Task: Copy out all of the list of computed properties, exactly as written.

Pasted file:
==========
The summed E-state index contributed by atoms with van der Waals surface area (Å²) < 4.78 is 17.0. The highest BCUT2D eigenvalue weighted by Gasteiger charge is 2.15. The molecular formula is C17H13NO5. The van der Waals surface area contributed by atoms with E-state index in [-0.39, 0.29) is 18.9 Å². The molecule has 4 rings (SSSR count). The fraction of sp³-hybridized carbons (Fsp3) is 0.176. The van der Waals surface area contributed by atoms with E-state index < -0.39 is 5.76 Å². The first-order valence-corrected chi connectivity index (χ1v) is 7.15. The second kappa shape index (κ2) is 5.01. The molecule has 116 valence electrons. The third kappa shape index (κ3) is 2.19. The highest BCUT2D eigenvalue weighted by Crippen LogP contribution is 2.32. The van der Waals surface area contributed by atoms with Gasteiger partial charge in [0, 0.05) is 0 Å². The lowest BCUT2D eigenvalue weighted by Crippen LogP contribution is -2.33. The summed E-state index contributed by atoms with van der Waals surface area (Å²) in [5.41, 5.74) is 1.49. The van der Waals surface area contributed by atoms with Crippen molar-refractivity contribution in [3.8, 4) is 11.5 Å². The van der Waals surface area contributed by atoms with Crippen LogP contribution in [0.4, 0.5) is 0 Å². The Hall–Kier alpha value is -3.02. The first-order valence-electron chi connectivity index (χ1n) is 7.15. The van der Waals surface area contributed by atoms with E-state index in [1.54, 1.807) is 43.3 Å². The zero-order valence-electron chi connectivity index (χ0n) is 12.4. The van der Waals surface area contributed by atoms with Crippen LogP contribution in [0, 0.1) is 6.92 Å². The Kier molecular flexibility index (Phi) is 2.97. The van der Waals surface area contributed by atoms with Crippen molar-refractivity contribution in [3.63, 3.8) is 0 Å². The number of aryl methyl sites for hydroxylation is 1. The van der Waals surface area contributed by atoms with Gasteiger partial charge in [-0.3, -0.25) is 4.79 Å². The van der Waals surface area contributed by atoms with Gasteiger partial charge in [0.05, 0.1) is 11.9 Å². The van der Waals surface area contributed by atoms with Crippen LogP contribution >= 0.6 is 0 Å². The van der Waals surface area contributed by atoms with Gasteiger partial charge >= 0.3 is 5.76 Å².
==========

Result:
The summed E-state index contributed by atoms with van der Waals surface area (Å²) < 4.78 is 17.0. The highest BCUT2D eigenvalue weighted by Gasteiger charge is 2.15. The molecular formula is C17H13NO5. The van der Waals surface area contributed by atoms with E-state index in [-0.39, 0.29) is 18.9 Å². The molecule has 4 rings (SSSR count). The fraction of sp³-hybridized carbons (Fsp3) is 0.176. The van der Waals surface area contributed by atoms with E-state index < -0.39 is 5.76 Å². The first-order valence-corrected chi connectivity index (χ1v) is 7.15. The second kappa shape index (κ2) is 5.01. The molecule has 116 valence electrons. The third kappa shape index (κ3) is 2.19. The highest BCUT2D eigenvalue weighted by Crippen LogP contribution is 2.32. The van der Waals surface area contributed by atoms with Gasteiger partial charge in [0, 0.05) is 0 Å². The lowest BCUT2D eigenvalue weighted by Crippen LogP contribution is -2.33. The summed E-state index contributed by atoms with van der Waals surface area (Å²) in [5.41, 5.74) is 1.49. The van der Waals surface area contributed by atoms with Crippen molar-refractivity contribution in [3.8, 4) is 11.5 Å². The van der Waals surface area contributed by atoms with Crippen LogP contribution in [0.4, 0.5) is 0 Å². The Hall–Kier alpha value is -3.02. The first-order valence-electron chi connectivity index (χ1n) is 7.15. The van der Waals surface area contributed by atoms with E-state index in [1.54, 1.807) is 43.3 Å². The zero-order valence-electron chi connectivity index (χ0n) is 12.4. The van der Waals surface area contributed by atoms with Crippen LogP contribution in [0, 0.1) is 6.92 Å². The Kier molecular flexibility index (Phi) is 2.97. The van der Waals surface area contributed by atoms with Crippen molar-refractivity contribution in [3.63, 3.8) is 0 Å². The number of aryl methyl sites for hydroxylation is 1. The van der Waals surface area contributed by atoms with Gasteiger partial charge in [-0.3, -0.25) is 4.79 Å². The van der Waals surface area contributed by atoms with Gasteiger partial charge in [0.05, 0.1) is 11.9 Å². The van der Waals surface area contributed by atoms with Crippen LogP contribution >= 0.6 is 0 Å². The van der Waals surface area contributed by atoms with Gasteiger partial charge >= 0.3 is 5.76 Å².